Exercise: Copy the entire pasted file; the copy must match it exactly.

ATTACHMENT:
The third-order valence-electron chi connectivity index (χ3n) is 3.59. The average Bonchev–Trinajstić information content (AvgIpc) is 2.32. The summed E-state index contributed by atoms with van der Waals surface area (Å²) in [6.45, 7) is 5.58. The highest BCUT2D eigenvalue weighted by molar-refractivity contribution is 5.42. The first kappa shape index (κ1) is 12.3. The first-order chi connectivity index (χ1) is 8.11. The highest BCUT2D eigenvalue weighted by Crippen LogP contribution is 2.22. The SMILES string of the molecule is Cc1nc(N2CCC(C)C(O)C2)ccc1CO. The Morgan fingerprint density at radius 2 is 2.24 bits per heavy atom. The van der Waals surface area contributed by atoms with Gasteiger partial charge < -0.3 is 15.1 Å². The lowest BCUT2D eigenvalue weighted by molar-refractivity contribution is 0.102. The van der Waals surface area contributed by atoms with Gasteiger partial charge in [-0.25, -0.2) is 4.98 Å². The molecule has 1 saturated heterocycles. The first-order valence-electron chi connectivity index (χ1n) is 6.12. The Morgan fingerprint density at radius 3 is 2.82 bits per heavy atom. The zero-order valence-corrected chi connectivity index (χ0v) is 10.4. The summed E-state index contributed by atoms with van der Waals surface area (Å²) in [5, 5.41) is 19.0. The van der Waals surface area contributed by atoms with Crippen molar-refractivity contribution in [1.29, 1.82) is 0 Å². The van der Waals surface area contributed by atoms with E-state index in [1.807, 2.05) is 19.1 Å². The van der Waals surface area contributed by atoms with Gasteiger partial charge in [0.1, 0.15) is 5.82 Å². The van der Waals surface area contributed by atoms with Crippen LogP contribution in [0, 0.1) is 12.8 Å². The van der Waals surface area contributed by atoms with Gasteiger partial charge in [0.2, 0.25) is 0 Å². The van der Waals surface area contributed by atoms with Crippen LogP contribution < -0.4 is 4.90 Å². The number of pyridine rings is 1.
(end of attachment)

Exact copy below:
The third-order valence-electron chi connectivity index (χ3n) is 3.59. The average Bonchev–Trinajstić information content (AvgIpc) is 2.32. The summed E-state index contributed by atoms with van der Waals surface area (Å²) in [6.45, 7) is 5.58. The highest BCUT2D eigenvalue weighted by molar-refractivity contribution is 5.42. The first kappa shape index (κ1) is 12.3. The first-order chi connectivity index (χ1) is 8.11. The highest BCUT2D eigenvalue weighted by Crippen LogP contribution is 2.22. The SMILES string of the molecule is Cc1nc(N2CCC(C)C(O)C2)ccc1CO. The Morgan fingerprint density at radius 2 is 2.24 bits per heavy atom. The van der Waals surface area contributed by atoms with Gasteiger partial charge < -0.3 is 15.1 Å². The lowest BCUT2D eigenvalue weighted by molar-refractivity contribution is 0.102. The van der Waals surface area contributed by atoms with Gasteiger partial charge in [-0.25, -0.2) is 4.98 Å². The molecule has 1 saturated heterocycles. The first-order valence-electron chi connectivity index (χ1n) is 6.12. The Morgan fingerprint density at radius 3 is 2.82 bits per heavy atom. The zero-order valence-corrected chi connectivity index (χ0v) is 10.4. The summed E-state index contributed by atoms with van der Waals surface area (Å²) in [5, 5.41) is 19.0. The van der Waals surface area contributed by atoms with Crippen molar-refractivity contribution in [1.29, 1.82) is 0 Å². The van der Waals surface area contributed by atoms with E-state index in [1.807, 2.05) is 19.1 Å². The van der Waals surface area contributed by atoms with Gasteiger partial charge in [0.1, 0.15) is 5.82 Å². The van der Waals surface area contributed by atoms with Crippen LogP contribution in [0, 0.1) is 12.8 Å². The van der Waals surface area contributed by atoms with Gasteiger partial charge in [0.2, 0.25) is 0 Å². The van der Waals surface area contributed by atoms with Crippen LogP contribution < -0.4 is 4.90 Å². The number of pyridine rings is 1.